There have been countless changes within the business world in recent years- many of which have been game changing. It’s fair to say that one of the driving factors behind so much change is the progression of technology and the changing way in which we interact with technology. Smart phones in particularly are really transforming practices. One such way in which business is being influenced by technology is the way in which we use the phone- specifically talking on the phone.
There has been a notable shift in the way in which people communicate, both in and out of business. Talking over the phone is being replaced with texts, emails, instant messaging and video chat. Ironically, It’s the rise of the smartphone which has caused the slow demise of traditional phone usage. This trend is widespread, with many people opting to disconnect their landlines and rely solely on their mobile phones. Obviously, this is mainly because mobile phones are much more convenient and consumers are opting to forgo the extra cost of a phone line they no longer use. Whilst we are placing this in a domestic context, it’s also happening in the corporate sphere.
Companies are experiencing a faster pace than ever before and text-based communication offers an attractive alternative to talking. It’s quicker. easier and allows us to get much more done within the working day. Not to mention, talking on the phone is a dying art, especially with younger people. So much so that research has shown that a majority of younger workers (25 and under) actually report a fear of talking on the phone. This is understandable considering they’ve grown up in a world in which smartphone and text-based communication is standard. This is an important point as we are moving through a generational shift in the which workforce is going from a baby-boomer majority, to a millennial majority. Therefore, the way in which businesses communicate will likely be going through a major overhaul in the coming years.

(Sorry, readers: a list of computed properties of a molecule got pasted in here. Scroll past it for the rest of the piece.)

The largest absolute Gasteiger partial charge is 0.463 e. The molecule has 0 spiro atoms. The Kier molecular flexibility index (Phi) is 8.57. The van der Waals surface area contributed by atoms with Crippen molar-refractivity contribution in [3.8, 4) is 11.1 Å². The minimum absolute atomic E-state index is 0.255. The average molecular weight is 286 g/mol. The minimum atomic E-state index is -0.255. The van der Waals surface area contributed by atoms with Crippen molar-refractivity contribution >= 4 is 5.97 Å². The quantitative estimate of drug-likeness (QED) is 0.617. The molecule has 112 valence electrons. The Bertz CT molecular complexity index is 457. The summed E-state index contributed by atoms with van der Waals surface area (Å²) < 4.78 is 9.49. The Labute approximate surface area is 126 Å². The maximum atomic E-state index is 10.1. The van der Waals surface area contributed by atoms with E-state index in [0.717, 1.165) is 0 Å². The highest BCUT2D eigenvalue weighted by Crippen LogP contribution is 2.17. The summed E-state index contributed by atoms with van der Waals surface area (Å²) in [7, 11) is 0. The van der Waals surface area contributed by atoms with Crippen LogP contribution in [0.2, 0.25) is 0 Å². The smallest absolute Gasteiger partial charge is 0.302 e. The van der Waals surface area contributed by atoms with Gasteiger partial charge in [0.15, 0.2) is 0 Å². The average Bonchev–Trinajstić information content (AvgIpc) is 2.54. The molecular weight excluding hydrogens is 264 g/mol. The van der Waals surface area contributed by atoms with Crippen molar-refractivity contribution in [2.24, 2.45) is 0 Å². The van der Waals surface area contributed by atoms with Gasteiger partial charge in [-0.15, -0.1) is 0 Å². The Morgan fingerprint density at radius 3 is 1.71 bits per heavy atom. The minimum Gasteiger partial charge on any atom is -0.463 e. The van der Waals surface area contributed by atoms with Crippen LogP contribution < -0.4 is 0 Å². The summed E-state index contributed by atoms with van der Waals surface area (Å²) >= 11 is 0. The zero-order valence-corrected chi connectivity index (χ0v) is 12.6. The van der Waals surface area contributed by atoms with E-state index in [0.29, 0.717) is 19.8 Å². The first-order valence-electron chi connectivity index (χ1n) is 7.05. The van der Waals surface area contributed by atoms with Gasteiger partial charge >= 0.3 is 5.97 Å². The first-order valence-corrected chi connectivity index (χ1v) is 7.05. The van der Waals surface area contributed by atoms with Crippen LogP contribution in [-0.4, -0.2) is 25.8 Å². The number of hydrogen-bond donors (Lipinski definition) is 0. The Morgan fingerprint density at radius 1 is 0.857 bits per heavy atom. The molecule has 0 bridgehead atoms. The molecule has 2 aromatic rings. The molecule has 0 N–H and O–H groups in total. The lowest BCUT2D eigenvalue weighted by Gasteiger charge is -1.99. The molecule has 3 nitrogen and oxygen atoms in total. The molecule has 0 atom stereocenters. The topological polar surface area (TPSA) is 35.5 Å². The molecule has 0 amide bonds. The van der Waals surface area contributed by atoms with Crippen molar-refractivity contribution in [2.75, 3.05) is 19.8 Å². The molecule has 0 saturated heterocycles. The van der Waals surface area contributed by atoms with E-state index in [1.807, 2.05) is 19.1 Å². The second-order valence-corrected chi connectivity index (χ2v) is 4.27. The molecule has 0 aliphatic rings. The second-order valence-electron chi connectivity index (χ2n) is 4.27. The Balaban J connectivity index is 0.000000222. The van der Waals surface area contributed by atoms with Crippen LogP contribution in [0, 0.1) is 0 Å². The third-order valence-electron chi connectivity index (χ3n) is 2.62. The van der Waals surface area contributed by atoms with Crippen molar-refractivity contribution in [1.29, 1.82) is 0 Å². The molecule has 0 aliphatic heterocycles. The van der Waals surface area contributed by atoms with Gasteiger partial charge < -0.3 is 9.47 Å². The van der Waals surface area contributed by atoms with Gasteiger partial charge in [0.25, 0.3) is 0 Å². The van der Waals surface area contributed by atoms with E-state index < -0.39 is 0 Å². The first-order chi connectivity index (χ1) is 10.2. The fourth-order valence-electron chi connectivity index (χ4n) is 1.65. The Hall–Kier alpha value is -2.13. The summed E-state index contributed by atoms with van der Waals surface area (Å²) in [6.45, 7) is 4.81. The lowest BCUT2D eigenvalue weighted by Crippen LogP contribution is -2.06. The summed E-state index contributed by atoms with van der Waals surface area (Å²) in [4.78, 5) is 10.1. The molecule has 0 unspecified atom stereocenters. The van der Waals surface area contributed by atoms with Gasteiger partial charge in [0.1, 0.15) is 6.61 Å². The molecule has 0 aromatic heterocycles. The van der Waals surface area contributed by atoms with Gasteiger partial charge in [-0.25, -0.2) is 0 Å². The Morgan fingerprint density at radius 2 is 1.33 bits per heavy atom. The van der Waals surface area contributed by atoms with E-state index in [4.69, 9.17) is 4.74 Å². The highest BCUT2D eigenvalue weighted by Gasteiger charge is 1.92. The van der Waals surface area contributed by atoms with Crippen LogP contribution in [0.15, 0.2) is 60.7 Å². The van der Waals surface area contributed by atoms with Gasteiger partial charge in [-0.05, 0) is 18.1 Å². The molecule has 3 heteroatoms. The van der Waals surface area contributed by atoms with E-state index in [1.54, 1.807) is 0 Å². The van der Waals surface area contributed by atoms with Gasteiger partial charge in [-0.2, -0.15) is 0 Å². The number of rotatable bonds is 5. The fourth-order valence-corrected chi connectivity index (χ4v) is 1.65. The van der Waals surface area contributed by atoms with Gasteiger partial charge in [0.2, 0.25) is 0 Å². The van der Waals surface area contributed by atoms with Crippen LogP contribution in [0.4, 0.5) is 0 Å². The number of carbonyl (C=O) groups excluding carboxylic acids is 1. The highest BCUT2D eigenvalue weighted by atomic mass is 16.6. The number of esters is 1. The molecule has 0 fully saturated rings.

So, if workers aren’t making voice calls, how are they communicating? It’s actually quite a varied mix of techniques, ranging from texting, email and online communication such as VOIP and Skype. Whilst these methods may be more convenient and cheaper than using a traditional landline- there are disadvantages to be considered. For example, online communication requires bandwidth and as more people use it, more bandwidth is required. There are concerns that the infrastructure isn’t prepared for this shift away from voice calls. Another issue is security, which can be much more precarious when communicating via the internet. Considering the rise of hacking, data theft and attacks, security is more important than ever before.
However, one of the main downsides to the decline of the phone is the unique experience that it offers. Talking on the phone can facilitate a warmer, less formal interaction which can then be beneficial for creating stronger business relationships. It’s also worth pointing out that although fewer people are making phone calls, they aren’t dead yet and are still incredibly popular with the 50+ age group.
We may be heading for a situation in which phone calls are so rare that when they happen, the mean more. For example, day to day interactions happen via text or email but when it’s an important business deal or a new client, then a phone call is used. Therefore, the customer feels special, in the same way in which post and letters have become rarer and more meaningful.
Whilst it may be premature to declare the death of the business telephone, it’s clear that change is coming. It’s probable that the phone won’t die but will evolve and companies will adopt a more multi-faceted approach to communication. Whereas in the past, the majority of businesses utilised mix of phone and email, we now live in an age where many forms of communication exist. Therefore, instead of a one-size-fits-all approach, companies will choose according to the specific situation and what benefits them at that time.